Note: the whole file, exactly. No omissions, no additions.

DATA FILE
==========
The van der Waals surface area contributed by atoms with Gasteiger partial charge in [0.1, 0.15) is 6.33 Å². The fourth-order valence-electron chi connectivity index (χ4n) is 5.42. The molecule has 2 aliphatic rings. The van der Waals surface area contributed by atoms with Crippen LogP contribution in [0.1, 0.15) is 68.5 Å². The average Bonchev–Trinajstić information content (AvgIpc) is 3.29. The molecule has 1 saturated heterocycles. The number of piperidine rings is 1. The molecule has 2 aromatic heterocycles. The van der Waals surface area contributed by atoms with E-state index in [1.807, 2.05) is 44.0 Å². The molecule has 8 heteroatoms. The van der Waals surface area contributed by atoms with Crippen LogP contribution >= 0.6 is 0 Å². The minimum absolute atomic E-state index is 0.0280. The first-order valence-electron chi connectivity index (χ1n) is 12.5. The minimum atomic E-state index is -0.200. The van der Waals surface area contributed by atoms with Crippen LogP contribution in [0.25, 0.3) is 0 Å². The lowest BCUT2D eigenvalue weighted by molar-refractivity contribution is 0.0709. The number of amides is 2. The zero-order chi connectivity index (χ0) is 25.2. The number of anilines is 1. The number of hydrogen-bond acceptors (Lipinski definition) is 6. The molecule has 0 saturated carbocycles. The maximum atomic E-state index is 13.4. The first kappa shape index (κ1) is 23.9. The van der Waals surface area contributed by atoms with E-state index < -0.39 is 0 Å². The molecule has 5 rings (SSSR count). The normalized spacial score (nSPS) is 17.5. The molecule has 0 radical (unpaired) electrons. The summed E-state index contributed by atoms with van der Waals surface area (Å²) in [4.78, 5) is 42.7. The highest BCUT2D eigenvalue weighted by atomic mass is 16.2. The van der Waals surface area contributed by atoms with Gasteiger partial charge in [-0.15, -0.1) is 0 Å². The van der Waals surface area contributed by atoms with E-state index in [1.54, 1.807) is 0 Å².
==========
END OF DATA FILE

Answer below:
The van der Waals surface area contributed by atoms with Gasteiger partial charge in [0.1, 0.15) is 6.33 Å². The fourth-order valence-electron chi connectivity index (χ4n) is 5.42. The molecule has 2 aliphatic rings. The van der Waals surface area contributed by atoms with Crippen LogP contribution in [0.1, 0.15) is 68.5 Å². The average Bonchev–Trinajstić information content (AvgIpc) is 3.29. The molecule has 1 saturated heterocycles. The number of piperidine rings is 1. The molecule has 2 aromatic heterocycles. The van der Waals surface area contributed by atoms with E-state index in [1.807, 2.05) is 44.0 Å². The molecule has 8 heteroatoms. The van der Waals surface area contributed by atoms with Crippen LogP contribution >= 0.6 is 0 Å². The minimum absolute atomic E-state index is 0.0280. The first-order valence-electron chi connectivity index (χ1n) is 12.5. The minimum atomic E-state index is -0.200. The van der Waals surface area contributed by atoms with Crippen LogP contribution in [0.25, 0.3) is 0 Å². The lowest BCUT2D eigenvalue weighted by molar-refractivity contribution is 0.0709. The number of amides is 2. The zero-order chi connectivity index (χ0) is 25.2. The number of anilines is 1. The number of hydrogen-bond acceptors (Lipinski definition) is 6. The molecule has 0 saturated carbocycles. The maximum atomic E-state index is 13.4. The first kappa shape index (κ1) is 23.9. The van der Waals surface area contributed by atoms with E-state index < -0.39 is 0 Å². The molecule has 5 rings (SSSR count). The normalized spacial score (nSPS) is 17.5. The molecule has 0 radical (unpaired) electrons. The summed E-state index contributed by atoms with van der Waals surface area (Å²) in [4.78, 5) is 42.7. The highest BCUT2D eigenvalue weighted by atomic mass is 16.2. The van der Waals surface area contributed by atoms with Gasteiger partial charge in [-0.15, -0.1) is 0 Å². The van der Waals surface area contributed by atoms with E-state index in [1.54, 1.807) is 0 Å².